I think people going into this thinking it will be a thriller about an assassin on his last job will be disappointed. Anyone expecting a fast paced thriller will be disappointed. The book starts with a slow burn that continues until about the mid point. I will say that I was never bored with the story and remained engaged in learning about the character throughout. The comparisons to The Colorado Kid are fair in the slow burn aspect. The Colorado Kid kept that pace throughout and then ended as it had promised to all along, with no ending because some things are never understood. Billy Summers changes dramatically at the mid point and is brought to a definitive conclusion. I will add that your initially questions on why this man was hired are answered in the book, but long after you bailed. A lot of what you saw in the first 125 pages were not as you thought but that did not come out until later.
    I really enjoy slow burn stories. The Colorado Kid and Insomnia are upper tier books to me as is this one.
    That is the great thing about stories. There are enough out there that we can all find what we want. Move on and I hope your next read blows you away!

    Leave a comment:


  • RonClinton
    replied
    Hey, jeffingoff , thanks for the shout-out in last night's live stream. I missed the notification until hours later, so watched it back last night...will try and catch the next Monday live stream, would be fun to talk books and small-press stuff.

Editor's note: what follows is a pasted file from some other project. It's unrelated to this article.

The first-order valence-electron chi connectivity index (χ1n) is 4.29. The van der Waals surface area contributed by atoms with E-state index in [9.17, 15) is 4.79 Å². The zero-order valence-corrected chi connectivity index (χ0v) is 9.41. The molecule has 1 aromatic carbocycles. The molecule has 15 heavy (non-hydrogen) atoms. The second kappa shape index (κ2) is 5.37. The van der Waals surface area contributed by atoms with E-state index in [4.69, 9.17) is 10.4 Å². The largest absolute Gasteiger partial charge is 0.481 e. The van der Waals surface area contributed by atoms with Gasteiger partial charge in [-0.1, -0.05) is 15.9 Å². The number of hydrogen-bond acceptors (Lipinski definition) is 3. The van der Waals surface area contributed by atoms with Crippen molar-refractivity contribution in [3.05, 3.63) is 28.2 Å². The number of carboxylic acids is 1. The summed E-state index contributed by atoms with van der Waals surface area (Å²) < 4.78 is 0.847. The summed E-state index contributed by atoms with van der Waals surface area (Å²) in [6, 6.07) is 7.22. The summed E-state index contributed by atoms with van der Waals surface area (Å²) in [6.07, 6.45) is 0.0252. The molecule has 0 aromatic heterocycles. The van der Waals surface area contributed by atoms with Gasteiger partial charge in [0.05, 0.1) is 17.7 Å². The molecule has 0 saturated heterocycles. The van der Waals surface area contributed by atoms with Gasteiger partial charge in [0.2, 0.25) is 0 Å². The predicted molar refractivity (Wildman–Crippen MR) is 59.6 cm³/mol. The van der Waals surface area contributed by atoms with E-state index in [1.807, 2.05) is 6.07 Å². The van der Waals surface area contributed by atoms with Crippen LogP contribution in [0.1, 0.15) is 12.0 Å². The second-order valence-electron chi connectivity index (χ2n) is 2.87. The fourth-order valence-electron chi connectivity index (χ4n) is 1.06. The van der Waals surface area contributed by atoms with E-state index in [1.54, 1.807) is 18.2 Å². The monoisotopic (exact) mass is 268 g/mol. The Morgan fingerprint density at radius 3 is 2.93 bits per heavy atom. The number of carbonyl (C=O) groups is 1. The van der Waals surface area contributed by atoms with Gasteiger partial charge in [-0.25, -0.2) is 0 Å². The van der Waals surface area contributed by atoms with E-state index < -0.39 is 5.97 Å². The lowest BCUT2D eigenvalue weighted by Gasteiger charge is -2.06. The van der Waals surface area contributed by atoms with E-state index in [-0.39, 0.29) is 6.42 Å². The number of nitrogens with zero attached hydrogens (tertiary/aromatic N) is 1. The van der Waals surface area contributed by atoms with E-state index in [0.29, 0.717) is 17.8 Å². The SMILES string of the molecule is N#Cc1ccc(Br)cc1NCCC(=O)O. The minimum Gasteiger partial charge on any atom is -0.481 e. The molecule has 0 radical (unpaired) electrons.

To give some context to my decision to DNF the new King and donate my copy to someone else who may enjoy it more than me...here are my brief thoughts on it. I haven't checked the Goodreads reviews you mention, but given that you say that they were consistent in their complaints, I suspect mine probably mirror them to some degree:

    As early as Chapter One, two things already leapt out: One, King's description of the two-story home as one that might belong to a factory worker who punches a clock and pays his mortgage every month...umm, ok, why wrap up something so nondescript and ordinary as something suggestively negative? I get he was contrasting the home against the usual luxury that the boss typically resides in, but still...it came off, intentionally or not, a bit elitist and condescending. Two, why in the world would a crime boss hire (actually, continue to hire) a hitman for a $2 million hit if he's a dunce? I don't get the purpose of making this guy mask his intelligence with an idiot guise, when it makes little to no sense that a crime syndicate would trust such a person with such an important hit.

    That I'd already run across two things that threw me out of the flow of the story -- and I was only in Chapter One -- was worrying, and perhaps I should have paid more attention to those early warnings.